Season 34 - The Essex House Episodes
Norm and Kevin visit an antiques shop. A Dutch door is fitted. Kevin sees new lighting and the living area. Richard shows the basement. Norm sees the caregiver suite. The homeowner’s parents arrive.
Richard talks the geothermal system. The mudroom is tiled. Kevin tours a Seattle home. Tom installs countertops. A contractor fits the window trim pieces. Tom brings in an antique farm table.
An installer lays new tile. A mason parges the top of the brick chimney. The flooring is stained. Norm meets the carpenter who restored Daryl Hall’s estate. A mud job forms the bed for hearth tiles.
Norm meets a shipwright. Tom puts up barn boards. Kevin sees the finished patio and plantings as well as a house designed for ALS. Hearth tiles are laid. Tom builds a mantel from reclaimed oak.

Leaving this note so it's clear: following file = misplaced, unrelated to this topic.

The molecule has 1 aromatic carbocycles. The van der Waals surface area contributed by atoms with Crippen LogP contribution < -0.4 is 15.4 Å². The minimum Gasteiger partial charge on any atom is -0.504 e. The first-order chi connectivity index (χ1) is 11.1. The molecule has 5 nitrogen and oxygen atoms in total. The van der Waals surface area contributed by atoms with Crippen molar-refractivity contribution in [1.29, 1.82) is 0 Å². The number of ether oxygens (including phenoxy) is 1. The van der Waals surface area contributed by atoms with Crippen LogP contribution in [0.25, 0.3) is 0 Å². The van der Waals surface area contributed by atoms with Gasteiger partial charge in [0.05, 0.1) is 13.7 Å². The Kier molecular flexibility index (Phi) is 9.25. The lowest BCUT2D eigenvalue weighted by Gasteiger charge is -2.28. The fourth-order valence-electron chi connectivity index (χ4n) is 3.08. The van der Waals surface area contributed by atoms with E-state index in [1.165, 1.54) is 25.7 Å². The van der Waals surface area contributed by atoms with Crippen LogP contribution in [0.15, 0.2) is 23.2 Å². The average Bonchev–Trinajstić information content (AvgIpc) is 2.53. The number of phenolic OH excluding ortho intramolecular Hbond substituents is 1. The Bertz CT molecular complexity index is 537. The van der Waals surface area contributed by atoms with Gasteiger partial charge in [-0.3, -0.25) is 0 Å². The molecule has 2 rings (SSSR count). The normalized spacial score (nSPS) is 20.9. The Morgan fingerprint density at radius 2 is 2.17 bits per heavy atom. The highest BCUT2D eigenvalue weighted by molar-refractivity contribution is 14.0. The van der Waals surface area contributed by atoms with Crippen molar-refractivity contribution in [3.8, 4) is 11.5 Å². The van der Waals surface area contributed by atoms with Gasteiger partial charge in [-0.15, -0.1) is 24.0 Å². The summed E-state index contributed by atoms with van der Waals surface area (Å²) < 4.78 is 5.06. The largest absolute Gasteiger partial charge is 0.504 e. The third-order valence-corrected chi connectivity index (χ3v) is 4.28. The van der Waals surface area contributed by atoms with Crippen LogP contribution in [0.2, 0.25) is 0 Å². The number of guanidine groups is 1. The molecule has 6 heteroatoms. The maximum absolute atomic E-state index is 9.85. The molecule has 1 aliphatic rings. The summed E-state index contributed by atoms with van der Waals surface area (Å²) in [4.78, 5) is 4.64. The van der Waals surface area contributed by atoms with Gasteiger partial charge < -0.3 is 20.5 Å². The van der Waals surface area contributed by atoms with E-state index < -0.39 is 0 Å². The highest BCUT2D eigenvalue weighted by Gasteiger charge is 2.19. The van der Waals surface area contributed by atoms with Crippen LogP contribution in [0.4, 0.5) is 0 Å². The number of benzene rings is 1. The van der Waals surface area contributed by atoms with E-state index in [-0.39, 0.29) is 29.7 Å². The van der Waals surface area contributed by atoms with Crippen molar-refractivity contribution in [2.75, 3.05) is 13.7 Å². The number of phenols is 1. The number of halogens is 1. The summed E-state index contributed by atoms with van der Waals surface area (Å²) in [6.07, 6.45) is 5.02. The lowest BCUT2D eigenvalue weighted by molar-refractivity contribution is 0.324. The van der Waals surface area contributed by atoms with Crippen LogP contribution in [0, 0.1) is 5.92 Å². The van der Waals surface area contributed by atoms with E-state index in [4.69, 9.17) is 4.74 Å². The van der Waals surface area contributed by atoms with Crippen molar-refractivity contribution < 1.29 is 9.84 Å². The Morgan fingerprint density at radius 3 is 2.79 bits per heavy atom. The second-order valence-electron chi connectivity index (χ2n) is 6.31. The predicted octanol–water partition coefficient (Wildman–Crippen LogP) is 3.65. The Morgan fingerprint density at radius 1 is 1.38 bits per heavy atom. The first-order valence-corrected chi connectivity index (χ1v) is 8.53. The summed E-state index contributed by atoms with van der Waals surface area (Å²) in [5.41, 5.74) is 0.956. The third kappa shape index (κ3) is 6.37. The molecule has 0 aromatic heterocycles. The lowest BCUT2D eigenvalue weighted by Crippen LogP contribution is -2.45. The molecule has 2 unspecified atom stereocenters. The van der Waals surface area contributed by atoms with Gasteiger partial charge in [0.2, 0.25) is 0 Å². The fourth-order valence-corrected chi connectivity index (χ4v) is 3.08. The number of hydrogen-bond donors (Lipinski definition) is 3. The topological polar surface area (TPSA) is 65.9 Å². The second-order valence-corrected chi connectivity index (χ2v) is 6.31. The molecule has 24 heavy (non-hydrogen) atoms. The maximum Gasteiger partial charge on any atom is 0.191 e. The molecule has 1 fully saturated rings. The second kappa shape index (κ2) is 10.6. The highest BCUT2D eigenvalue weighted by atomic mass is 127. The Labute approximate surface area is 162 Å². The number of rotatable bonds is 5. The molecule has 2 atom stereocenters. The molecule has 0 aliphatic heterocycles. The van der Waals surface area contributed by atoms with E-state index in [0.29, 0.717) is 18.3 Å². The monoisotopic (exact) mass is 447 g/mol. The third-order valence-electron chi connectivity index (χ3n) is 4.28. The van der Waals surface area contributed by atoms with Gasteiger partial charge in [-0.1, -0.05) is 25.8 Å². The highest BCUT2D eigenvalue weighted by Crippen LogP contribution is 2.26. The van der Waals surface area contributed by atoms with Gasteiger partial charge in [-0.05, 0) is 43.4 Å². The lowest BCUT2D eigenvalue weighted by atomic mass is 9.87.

Insulation and drywall go up at the cottage. Richard gets a look at septic innovation. Norm brings out the decorative timbers and he and Tom fabricate the final joint and install the pieces.
Kevin and Roger explore the Essex clamming scene. Richard talks rough plumbing and ductwork progress. Radiant floor panels, a lightning rod, and a metal roof are fitted. Roger makes a bluestone patio.
Tom and Kevin pick window trim. Richard brings Kevin up to speed on the geothermal installation, and two 350-foot deep wells are drilled. Dynamite is used to make space for the pipe.
Roger restores the water feature. Kevin and Richard revive a water well. An electrician digs a trench to the street. Ross Trethewey explains why the site is ideal for geothermal heating and cooling.
Tom repairs water damage. He and Norm replace a sill. Kevin sees the plan for the patio. Roger adds veneer to the walls. Norm meets a Bucksport architect to see the accessible house he designed.
Kevin visits the Institute for Human Centered Design. Tom and Roger level out the site in Essex. Norm, Tom, and Kevin remove a dormer and frame the kitchen roof. Roger makes retaining walls.
The season’s second project finds Norm and Kevin back on Cape Ann, in Essex, Massachusetts. John and Julie Corcoran hope to turn their 1935 English-style cottage into an accessible in-law residence.
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